How many folks here have been told to "get a job and take a shower" when they've said they're an Occupier?
Vayikra Rabbah says, "If a rich man says to the poor man, 'Get a job,' God says to the rich man, 'It's not enough you deprived him, but you mock him too?"
In Deuteronomy, we are given warning: "Be careful that you do not forget the Lord your God...Otherwise...when you build fine houses and settle down...and your silver and gold increase...then your heart will become proud and you will forget the Lord your God...You may say to yourself, 'My power and the strength of my hands have produced this wealth for me.' But remember the Lord your God, for it is he who gives you...wealth."
The Torah reminds us again and again, you did not earn what is yours by your hands alone, you earned it with the blessing of the creator who also blessed you with the good fortune to be able to share with those in need!
Rambam says those who ignore their responsibility to the poor are called "lawless" in the same way that an idol worshipper is called "lawless." He says, "God is close to the pleas of the poor. Therefore be careful with their cries!"
"He who closes his ears to the outcry of the poor, he too will call and not be answered!"
But we are not here to call for nor glory in the downfall of our fellow. We do not wish ill upon the wealthy. We are here to rescue them from their fate, which is ours too. Just as our father Abraham sought to rescue Sodom, pleading with the Creator to spare the city its ultimate retribution for its cruelty to the poor, we come to plead for the poor and wealthy alike.
As Rebbe Nachman taught, "The purpose of sounding the Shofar is to arouse people from their sleep." And so we seek to rouse the wealthy with our collective cry.
"Our repentance, our mitzvah of listening to the shofar blasts," said Rebbe Nachman, "arouses Hashem's pity on us." And so with the cries of our shofars, we beseech the Creator to have pity and plead for mercy on behalf of the poor and the destitute, on behalf of the worker and the migrant, on behalf of the enslaved and the oppressed, and on behalf of the wealthy who exploit, enslave and oppress, that they may come to repent and be redeemed.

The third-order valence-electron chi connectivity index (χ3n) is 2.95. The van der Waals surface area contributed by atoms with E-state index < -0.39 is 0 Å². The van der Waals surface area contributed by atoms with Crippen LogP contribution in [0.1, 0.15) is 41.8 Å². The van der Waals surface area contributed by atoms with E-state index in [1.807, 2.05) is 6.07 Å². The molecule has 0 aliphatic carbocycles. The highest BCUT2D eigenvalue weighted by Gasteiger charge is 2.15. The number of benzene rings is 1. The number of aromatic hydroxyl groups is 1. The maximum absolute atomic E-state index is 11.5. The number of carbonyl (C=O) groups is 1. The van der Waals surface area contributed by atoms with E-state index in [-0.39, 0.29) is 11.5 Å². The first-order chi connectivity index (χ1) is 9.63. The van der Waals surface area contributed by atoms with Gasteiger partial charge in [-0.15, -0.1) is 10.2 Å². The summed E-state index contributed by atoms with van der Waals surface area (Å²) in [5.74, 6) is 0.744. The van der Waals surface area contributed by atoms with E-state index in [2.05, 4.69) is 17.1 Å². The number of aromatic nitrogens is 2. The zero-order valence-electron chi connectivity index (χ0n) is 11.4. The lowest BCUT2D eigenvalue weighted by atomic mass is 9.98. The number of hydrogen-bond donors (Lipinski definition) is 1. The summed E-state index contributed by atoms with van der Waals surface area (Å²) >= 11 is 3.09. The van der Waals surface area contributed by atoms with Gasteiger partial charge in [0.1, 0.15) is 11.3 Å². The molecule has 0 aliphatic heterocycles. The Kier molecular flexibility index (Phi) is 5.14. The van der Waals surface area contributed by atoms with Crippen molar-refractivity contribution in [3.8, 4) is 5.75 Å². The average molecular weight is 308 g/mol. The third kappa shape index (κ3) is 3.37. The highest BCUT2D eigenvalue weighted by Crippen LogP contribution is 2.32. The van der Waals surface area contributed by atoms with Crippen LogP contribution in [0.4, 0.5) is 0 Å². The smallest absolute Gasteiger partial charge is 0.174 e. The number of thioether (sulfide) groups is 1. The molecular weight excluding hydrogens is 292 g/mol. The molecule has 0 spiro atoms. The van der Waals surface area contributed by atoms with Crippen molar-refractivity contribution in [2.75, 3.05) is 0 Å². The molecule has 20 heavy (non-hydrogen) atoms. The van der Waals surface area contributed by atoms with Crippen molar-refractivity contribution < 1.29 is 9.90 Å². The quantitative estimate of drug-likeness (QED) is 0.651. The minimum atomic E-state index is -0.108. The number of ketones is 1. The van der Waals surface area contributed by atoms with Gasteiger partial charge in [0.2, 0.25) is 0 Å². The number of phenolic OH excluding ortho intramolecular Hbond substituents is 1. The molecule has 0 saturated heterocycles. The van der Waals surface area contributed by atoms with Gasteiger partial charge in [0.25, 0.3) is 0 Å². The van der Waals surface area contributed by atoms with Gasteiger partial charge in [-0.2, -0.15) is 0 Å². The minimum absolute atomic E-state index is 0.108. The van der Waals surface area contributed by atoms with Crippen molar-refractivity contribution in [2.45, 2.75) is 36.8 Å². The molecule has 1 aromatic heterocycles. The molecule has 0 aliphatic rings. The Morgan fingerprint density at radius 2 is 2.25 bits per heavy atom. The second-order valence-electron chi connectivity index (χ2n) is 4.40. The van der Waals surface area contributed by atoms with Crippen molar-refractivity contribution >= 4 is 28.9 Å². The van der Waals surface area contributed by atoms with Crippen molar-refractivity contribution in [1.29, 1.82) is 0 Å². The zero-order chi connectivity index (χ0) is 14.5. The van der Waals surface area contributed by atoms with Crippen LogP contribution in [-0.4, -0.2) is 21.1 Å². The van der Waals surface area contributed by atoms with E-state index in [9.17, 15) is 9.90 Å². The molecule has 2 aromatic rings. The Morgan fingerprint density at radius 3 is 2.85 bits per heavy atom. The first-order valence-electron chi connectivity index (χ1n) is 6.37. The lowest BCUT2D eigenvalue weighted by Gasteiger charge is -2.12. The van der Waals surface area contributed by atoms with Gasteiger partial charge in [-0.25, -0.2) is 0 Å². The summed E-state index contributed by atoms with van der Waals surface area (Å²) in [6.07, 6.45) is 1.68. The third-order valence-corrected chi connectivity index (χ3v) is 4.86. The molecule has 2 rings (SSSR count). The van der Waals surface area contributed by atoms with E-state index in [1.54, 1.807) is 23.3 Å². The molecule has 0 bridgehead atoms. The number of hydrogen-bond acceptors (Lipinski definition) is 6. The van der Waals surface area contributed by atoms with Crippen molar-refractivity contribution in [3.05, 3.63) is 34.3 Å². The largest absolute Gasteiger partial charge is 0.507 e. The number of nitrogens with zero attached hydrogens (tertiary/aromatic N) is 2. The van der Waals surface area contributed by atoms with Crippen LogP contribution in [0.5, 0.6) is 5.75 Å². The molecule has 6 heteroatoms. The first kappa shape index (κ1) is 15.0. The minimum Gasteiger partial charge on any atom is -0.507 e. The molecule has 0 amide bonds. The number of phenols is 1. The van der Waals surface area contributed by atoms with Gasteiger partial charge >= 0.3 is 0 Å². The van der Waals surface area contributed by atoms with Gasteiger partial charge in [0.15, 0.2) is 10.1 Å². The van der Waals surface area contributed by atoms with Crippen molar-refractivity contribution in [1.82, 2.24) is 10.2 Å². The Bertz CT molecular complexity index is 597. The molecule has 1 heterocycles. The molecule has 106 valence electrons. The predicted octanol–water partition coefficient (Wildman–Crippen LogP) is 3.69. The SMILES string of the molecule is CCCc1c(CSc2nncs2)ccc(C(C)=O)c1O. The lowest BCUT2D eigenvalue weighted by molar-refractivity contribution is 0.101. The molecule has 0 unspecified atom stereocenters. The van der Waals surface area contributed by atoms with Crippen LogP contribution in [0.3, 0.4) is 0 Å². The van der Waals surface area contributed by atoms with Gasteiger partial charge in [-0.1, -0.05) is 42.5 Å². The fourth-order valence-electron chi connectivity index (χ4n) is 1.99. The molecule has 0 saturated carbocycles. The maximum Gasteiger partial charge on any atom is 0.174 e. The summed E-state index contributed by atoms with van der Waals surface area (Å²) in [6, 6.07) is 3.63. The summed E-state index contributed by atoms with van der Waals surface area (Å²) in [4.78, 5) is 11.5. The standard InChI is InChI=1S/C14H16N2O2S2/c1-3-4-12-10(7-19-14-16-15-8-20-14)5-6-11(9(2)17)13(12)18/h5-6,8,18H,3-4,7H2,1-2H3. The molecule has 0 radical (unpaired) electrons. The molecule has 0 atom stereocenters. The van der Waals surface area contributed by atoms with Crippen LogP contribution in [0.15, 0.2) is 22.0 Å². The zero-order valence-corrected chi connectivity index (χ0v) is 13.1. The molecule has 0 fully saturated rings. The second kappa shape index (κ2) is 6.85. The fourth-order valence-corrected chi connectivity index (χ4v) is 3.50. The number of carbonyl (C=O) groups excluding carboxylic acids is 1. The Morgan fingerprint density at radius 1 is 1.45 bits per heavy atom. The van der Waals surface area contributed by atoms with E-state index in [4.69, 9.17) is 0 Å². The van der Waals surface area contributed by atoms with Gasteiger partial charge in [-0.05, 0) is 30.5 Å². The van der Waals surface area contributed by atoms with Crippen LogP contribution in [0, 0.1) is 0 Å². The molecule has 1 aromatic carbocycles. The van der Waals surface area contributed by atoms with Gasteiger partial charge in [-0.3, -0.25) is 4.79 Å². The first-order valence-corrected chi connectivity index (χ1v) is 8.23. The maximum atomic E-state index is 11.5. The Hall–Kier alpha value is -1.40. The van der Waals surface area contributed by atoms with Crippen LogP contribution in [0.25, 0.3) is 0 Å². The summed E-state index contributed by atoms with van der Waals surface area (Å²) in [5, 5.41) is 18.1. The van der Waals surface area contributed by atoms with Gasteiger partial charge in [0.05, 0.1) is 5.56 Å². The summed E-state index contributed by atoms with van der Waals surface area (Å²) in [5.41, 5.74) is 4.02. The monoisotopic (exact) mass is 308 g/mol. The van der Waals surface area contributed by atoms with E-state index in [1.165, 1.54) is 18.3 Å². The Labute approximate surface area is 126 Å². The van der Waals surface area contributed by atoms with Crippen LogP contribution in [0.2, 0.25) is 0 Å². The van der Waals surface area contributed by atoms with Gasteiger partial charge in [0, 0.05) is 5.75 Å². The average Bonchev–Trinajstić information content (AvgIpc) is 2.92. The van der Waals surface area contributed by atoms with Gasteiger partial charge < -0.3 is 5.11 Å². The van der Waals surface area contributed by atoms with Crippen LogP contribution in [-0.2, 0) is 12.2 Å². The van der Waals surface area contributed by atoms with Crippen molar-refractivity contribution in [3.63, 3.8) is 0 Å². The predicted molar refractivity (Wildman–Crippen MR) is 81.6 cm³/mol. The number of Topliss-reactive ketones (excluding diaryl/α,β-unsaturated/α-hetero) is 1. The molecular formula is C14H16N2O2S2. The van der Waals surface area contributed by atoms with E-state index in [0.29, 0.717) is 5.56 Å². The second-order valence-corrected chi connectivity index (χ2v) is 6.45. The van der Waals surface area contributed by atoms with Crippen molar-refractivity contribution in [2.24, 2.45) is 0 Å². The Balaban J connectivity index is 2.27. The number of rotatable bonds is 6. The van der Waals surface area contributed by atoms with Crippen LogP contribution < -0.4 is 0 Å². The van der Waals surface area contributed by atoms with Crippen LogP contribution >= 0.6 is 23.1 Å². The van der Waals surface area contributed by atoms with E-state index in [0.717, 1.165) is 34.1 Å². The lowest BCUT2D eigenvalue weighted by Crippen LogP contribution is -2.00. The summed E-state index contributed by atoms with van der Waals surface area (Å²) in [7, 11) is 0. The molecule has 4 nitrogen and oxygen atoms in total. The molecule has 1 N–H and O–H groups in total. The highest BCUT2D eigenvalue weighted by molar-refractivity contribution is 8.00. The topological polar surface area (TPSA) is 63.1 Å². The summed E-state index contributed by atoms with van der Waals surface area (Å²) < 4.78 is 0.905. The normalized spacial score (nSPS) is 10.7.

Thus we find ourselves here, at Occupy Wall Street. We come here to this seemingly unusual setting on one of the holiest days of the Jewish Year, not only to celebrate, but to "Open thy mouth, judge righteously and plead the cause of the poor and needy." We come here to dedicate ourselves to the struggle on behalf of our fellow human beings, to ensure their dignity, to uphold their rights, to pursue justice on their behalf, and to resist the cynicism, callousness, greed and evil exhibited by "those who would devour the needy." We assemble here to rededicate and renew ourselves, reawaken our spirits, refine our consciousness, reassert our values, clarify our purpose, and to reignite our passion. We have come to renew the world, with a sacred vision for humanity.
Rebbe Nachman teaches, "Know that thought is very powerful. If a person concentrates very deeply about something he can bring it about." And so on Rosh Hashanah, we devote our consciousness to conceptualizing and projecting a vision of the world in which we want to live: A world of justice, kidness, compassion, charity, healing, peace, and loving.
Close your eyes and envision a world without want, a world without suffering, a world without pain, a world without inequality, a world without inequity. Hold that vision in your mind. Imprint that vision upon your consciousness. Keep it in your mind when you wake up and when you go to sleep. When you contemplate your interactions with others. When you contemplate your activism and your work on behalf of those in need. When you're on the barricades tomorrow, tussling with the NYPD. When you're talking with your partner and your children. With your fellow students and coworkers. With your parents and their cranky, conservative friends. With the conservatives with whom you argue on Facebook. Keep it in mind for as long as you can, with as much intensity as you can, and in spite of every deterrent. Rise to meet that vision. Allow that vision to transform you, to transform the way you interact in the world. To transform the way you interact with yourself. Recognize the Divine in yourself, recognize the Divine in your fellow, celebrate humanity and the dignity of all humans the way you celebrate those dearest to you. And soon you will find that the world will rise to meet your vision.
May Hashem bless us with a year of prosperity and peace and the heralding of a new paradigm in which justice reigns supreme.
Happy birthday humans! Happy birthday OWS! Happy New Year! Shana tova u'metukah! Chag sameach! Peace, blessings and love to all!